EGU23-16235, updated on 07 Oct 2023
EGU General Assembly 2023
© Author(s) 2023. This work is distributed under
the Creative Commons Attribution 4.0 License.

Isotope biogeochemistry of the carbon-iron-sulfur cycle in a temperate coastal peatland after flooding by brackish seawater

Rhodelyn Saban1, Michael Ernest Boettcher1,2,3, Anna Kathrina Jenner1, Sara Elizabeth Anthony4, Gerald Juransinski5, Catia Ehlert von Ahn1, Patricia Roeser6, and Iris Schmiedinger1
Rhodelyn Saban et al.
  • 1Leibniz Institute for Baltic Sea Research, Geochemistry & Isotope Biogeochemistry, (
  • 2Marine Geochemistry, University of Greifswald, Germany
  • 3Interdisciplinary Faculty, University of Rostock, Germany
  • 4Department of Landscape Planning and Landscape Ecology, University of Rostock, Germany
  • 5Faculty of Mathematics and Natural Sciences, University of Greifswald
  • 6University of Bonn, Geosciences, Germany

Soils from a coastal peatland (Drammendorf,  southern Baltic Sea) were investigated for the biogeochemical impact of flooding with brackish seawater. The peatland was rewetted in late 2019 through the partial removal of a dyke and brackish water with high sulfate concentration from a lagoon (Kubitzer Bodden) allowed to intrude into the peatland. Soil cores were retrieved about 2 and 3 years after the initial rewetting event. Pore waters were extracted from soil cores using rhizons and samples were analyzed besides physical parameters for major ions, nutrients, water stable isotopes, dissolved inorganic carbon (DIC) concentrations, and stable isotopes in C and S species. Solid phase samples were analyzed for contents of CNS and acid-extractable metal and nutrient species, and the stable isotope composition of acid-volatile sulfide (AVS), chromium-reducible sulfide (CRS, pyrite).Results from the post-event campaigns are compared with pre-flooding conditions. Poree water generally showed a trend towards freshening with depth as remains from the pre-flooding conditions. . Different sites are furthermore characterized by different amounts of diagenetically released dissolved inorganic carbon (DIC). A mixing evaluation of ẟ13C-DIC signatures together with major ion concentrations reveals potential DIC sources, like organic matter/methane oxidation, carbonate dissolution and mixing with seawater-derived DIC. DIC from the dissolution of minor soil carbonates may lead to a relative enrichment of 13C in DIC. Brackish water intrusion and cation exchange are reflected by the downward gradients in pore water compositions, with Na and Mg decreasing and Ca increasing with depth. Soil organic carbon is dominating with inorganic carbon being a minor fraction in most parts. Dissolved pore water sulfate and high total sulfur in the top soils with decrease downward trends further reflect the importance of post-event enhanced sulfur cycling leading to characteristic sulfur isotope signatures. AVS is depleted in the top soils with highest contents at about 5 cmbsf. Pyrite sulfur dominates and show different enrichment zones with the sediment columns. Contents in CRS contents covary with TOC, indicating that the benthic diagenetic system is controlled by organic matter availability, as in normal marine sediments.  The study demonstrates the role of electron acceptor availability for benthic carbon cycling, and the kinetics of biogeochemical interactions upon oxidation of reduced carbon, mineral authigenesis/dissolution, and ion exchange processes. The results of implications for coastal processes in the humid climate zone during times of increasing seawater level rise.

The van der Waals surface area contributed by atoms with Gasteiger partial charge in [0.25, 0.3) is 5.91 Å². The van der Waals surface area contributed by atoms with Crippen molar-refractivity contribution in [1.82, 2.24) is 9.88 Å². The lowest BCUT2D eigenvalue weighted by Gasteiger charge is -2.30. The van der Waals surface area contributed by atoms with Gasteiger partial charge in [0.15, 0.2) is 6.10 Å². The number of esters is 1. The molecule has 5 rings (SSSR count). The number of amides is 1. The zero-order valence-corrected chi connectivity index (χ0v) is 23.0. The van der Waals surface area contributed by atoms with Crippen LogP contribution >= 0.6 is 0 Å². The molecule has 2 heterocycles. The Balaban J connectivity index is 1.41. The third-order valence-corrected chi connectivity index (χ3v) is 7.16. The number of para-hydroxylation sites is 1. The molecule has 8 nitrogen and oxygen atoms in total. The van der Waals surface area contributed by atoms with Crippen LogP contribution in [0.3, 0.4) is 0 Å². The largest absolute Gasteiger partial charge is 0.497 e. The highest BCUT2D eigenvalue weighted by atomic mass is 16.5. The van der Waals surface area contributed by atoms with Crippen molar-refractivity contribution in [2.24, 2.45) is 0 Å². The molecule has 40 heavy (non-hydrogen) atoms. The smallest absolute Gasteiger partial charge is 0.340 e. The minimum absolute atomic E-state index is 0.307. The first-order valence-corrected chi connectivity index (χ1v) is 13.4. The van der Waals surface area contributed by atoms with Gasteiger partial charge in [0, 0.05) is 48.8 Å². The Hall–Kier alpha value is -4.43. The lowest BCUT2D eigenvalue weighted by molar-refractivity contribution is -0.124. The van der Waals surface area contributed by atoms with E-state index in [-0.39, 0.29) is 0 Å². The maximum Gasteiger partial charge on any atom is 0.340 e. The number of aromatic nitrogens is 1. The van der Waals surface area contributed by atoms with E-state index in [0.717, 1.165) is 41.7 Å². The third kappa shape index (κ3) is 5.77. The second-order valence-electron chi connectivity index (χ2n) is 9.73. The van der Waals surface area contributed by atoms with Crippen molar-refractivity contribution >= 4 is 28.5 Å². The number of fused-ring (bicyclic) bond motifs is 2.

How to cite: Saban, R., Boettcher, M. E., Jenner, A. K., Anthony, S. E., Juransinski, G., Ehlert von Ahn, C., Roeser, P., and Schmiedinger, I.: Isotope biogeochemistry of the carbon-iron-sulfur cycle in a temperate coastal peatland after flooding by brackish seawater, EGU General Assembly 2023, Vienna, Austria, 23–28 Apr 2023, EGU23-16235,, 2023.